High-intensity exercise is a potential therapeutic tool to postpone or prevent the onset of cognitive decline. However, there is a lack of sufficient evidence regarding the longitudinal effects of structured resistance training on cognitive function in healthy adults. The purpose of this study was to investigate the effect of two ecologically valid, intense 12-week resistance training programs on cognitive function in late middle-aged adults.
Single-site parallel randomised controlled trial at the Department of Exercise Science strength and conditioning laboratory. Groups allocated by minimisation randomisation.
Forty-five healthy adults (age range=41-69 years) were enrolled and randomised into (A) high-load, long rest resistance training (n=14), or (B) moderate-load, short rest resistance training (n=15) twice per week for 12 weeks, or a non-exercising control (n=16). Follow-up within seven days. Data were collected September 2016-December 2017. Cognitive function assessed using the CogState computerised battery. Assessors were blinded to participant group allocation. Secondary outcomes were maximal muscle strength and body composition.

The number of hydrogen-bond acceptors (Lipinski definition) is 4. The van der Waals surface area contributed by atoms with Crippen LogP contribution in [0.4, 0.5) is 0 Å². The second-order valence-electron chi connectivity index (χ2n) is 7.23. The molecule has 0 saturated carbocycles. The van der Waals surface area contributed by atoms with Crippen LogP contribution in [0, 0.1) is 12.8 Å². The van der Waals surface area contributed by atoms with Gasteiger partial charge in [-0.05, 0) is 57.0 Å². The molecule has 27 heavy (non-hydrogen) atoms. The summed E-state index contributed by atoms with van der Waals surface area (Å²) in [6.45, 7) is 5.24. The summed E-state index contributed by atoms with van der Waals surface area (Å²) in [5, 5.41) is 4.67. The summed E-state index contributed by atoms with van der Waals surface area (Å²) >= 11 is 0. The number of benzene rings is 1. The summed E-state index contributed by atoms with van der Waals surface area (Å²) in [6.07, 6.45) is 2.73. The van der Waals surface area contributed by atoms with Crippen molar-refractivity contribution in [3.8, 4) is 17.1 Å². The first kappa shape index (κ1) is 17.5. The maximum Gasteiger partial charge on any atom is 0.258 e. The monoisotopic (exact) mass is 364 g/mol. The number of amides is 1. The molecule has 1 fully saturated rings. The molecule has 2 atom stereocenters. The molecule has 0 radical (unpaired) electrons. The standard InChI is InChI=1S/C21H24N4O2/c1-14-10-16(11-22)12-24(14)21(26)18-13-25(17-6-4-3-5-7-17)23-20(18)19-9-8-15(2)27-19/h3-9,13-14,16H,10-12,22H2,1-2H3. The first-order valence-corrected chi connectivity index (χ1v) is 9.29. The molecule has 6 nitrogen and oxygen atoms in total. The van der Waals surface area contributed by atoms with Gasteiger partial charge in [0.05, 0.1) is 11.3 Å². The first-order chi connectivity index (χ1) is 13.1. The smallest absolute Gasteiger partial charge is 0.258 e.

Forty-four participants were analysed in 2018. Delayed verbal memory performance was improved (p=0.02) in resistance training groups (g=0.67-0.79) when compared to the control group, with no differences between training groups. Likewise, increases in maximal muscle strength were observed (p<0.01) in resistance training groups when compared to the control group, with no differences between training groups. No differences in body composition were observed. There were no adverse events or side-effects of the intervention.
12 weeks of intense resistance training improves delayed verbal memory irrespective of training design (i.e., high-load vs. moderate-load).
This study is registered at www.anzctr.org.au ACTRN12616000690459.